Of course tool-side support frees up internal capacities, but it is advisable to back up this statement with a detailed plan of how the time gained can be put to good use.

The starting point for this can usually be found by looking at the processes relating to risk management, internal controls and related assurance processes. Unfortunately it is often at this stage that acceptance is decided on by the respective business areas, making it all the more important to be able to hold content-related discussions and to establish yourself as a trusted sparring partner. Examples of this include the closer examination of identified risks and their assessment, or the joint development of action plans for further improvement.

On the one hand, this applies to the often understaffed central departments and on the other, applies equally to those involved in the business areas and affiliated companies. Here, one can often argue that the many necessary queries, surveys and evaluations take away valuable time from the actual business.

In addition to the evident relief and simplification gained through automation, a noticeable improvement will also be achieved in the quality of processes. In addition, a more pleasant collaboration, characterised by partnership, will be forged in parallel.

Consider the total cost, including the fixed ones

In order to support the assessment of the total cost to business, we work often with our customers in using Alyne’s specially developed Business Case Builder. The starting point here is the precise consideration and description of the respective application, with regard to its effect on “People”, “Process” and “Technology” in order to include all relevant aspects. In addition, concrete assumptions are specified and stored in order to adequately map not only the project phase, but also the subsequent everyday operation. We use various types of costs calculated over a comparable time frame in order to achieve real transparency. Internal costs, such as allocated expenses for using your own IT infrastructure, or the time spent on manual tasks are also taken into account. With Alyne’s Business Case Builder, we have already achieved surprising results for our prospects and customers, and have been able to put arguments such as “there are no further license costs” to bed.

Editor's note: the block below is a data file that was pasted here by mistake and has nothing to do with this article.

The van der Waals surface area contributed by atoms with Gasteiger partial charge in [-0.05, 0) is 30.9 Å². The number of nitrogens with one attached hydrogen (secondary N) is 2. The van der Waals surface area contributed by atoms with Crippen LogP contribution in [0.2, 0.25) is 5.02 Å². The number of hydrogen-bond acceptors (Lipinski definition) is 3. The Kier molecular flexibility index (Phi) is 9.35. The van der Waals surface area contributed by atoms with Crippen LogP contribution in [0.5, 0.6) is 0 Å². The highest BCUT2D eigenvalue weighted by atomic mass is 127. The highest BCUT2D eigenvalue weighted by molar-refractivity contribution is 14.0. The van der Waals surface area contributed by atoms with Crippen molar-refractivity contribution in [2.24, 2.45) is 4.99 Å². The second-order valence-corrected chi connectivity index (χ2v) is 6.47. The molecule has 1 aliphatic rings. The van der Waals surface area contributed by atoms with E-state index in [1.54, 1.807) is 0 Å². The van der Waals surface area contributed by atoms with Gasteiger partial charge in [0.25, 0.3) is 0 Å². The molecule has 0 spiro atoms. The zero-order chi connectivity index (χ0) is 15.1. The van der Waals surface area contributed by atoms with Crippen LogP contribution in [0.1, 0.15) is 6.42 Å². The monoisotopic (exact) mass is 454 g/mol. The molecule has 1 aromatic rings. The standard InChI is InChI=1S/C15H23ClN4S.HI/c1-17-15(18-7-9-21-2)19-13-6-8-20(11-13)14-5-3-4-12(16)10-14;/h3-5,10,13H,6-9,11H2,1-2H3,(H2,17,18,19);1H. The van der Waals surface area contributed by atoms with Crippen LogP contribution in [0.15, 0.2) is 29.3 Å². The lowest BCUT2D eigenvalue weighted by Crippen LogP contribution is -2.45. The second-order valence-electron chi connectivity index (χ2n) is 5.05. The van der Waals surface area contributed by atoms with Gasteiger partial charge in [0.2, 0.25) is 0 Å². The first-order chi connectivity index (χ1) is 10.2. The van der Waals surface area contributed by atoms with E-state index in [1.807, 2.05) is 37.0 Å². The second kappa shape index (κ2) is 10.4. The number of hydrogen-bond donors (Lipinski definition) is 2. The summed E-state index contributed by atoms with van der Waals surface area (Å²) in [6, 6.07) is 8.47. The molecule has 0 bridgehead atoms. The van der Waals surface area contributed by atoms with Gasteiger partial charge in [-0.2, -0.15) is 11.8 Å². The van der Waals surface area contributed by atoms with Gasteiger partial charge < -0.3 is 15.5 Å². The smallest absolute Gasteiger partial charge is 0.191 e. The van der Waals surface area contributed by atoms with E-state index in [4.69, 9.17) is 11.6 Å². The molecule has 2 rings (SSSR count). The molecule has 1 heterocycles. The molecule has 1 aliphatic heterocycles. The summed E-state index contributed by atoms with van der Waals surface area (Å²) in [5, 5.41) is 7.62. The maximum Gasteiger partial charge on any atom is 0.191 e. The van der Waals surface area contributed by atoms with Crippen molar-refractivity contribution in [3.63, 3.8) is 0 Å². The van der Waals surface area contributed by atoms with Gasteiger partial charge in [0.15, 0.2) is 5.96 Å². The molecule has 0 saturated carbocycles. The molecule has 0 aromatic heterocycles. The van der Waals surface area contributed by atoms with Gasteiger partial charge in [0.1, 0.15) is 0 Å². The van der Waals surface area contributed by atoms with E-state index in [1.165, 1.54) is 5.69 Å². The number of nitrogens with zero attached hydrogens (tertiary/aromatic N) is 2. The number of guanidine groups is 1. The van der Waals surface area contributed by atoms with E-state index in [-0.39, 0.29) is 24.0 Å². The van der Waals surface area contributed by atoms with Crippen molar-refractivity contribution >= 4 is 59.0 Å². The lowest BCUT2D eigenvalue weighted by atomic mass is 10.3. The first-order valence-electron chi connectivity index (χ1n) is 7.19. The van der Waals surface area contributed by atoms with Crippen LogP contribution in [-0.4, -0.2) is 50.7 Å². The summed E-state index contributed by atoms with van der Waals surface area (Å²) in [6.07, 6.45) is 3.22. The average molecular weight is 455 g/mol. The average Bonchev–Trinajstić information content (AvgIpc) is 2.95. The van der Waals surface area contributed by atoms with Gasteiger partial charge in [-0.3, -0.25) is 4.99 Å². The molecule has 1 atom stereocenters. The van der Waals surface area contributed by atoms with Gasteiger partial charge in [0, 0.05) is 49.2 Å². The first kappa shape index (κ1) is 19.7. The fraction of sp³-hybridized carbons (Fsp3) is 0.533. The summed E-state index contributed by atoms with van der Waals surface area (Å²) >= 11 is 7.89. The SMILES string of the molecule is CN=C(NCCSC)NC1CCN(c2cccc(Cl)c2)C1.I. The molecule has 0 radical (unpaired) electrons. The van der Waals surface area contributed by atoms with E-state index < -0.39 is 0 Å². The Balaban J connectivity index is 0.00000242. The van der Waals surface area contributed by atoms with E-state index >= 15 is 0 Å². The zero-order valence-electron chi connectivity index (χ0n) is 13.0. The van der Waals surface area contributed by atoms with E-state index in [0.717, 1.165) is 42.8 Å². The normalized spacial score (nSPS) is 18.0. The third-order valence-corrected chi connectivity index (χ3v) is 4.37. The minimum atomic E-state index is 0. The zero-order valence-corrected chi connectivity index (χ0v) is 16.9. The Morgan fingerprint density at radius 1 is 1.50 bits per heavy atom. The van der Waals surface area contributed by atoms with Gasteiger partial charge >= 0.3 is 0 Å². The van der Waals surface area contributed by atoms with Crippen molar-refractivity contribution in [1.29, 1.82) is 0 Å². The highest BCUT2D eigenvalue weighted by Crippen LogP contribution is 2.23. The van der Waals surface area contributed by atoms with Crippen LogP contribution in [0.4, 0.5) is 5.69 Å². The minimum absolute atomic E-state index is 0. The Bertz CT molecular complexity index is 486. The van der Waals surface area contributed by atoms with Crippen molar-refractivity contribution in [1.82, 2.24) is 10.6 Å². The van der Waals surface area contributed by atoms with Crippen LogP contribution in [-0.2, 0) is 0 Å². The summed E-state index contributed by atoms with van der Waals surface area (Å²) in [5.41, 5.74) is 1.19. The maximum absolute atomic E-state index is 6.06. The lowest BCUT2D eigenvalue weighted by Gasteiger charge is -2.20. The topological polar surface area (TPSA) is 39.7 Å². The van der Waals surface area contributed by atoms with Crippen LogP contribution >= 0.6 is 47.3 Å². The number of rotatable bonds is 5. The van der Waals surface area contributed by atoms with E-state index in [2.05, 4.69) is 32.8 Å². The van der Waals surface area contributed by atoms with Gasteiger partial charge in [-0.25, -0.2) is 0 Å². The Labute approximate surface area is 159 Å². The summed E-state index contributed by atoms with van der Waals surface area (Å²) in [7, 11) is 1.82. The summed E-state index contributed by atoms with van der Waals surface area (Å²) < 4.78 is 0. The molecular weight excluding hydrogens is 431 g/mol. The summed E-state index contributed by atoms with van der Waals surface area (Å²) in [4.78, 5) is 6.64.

So, to all second Lines: Let's tackle it together!

Learn more about Alyne’s cost saving benefits for your organisation and book a meeting to build your business case with an expert in your region.

Claudia Howe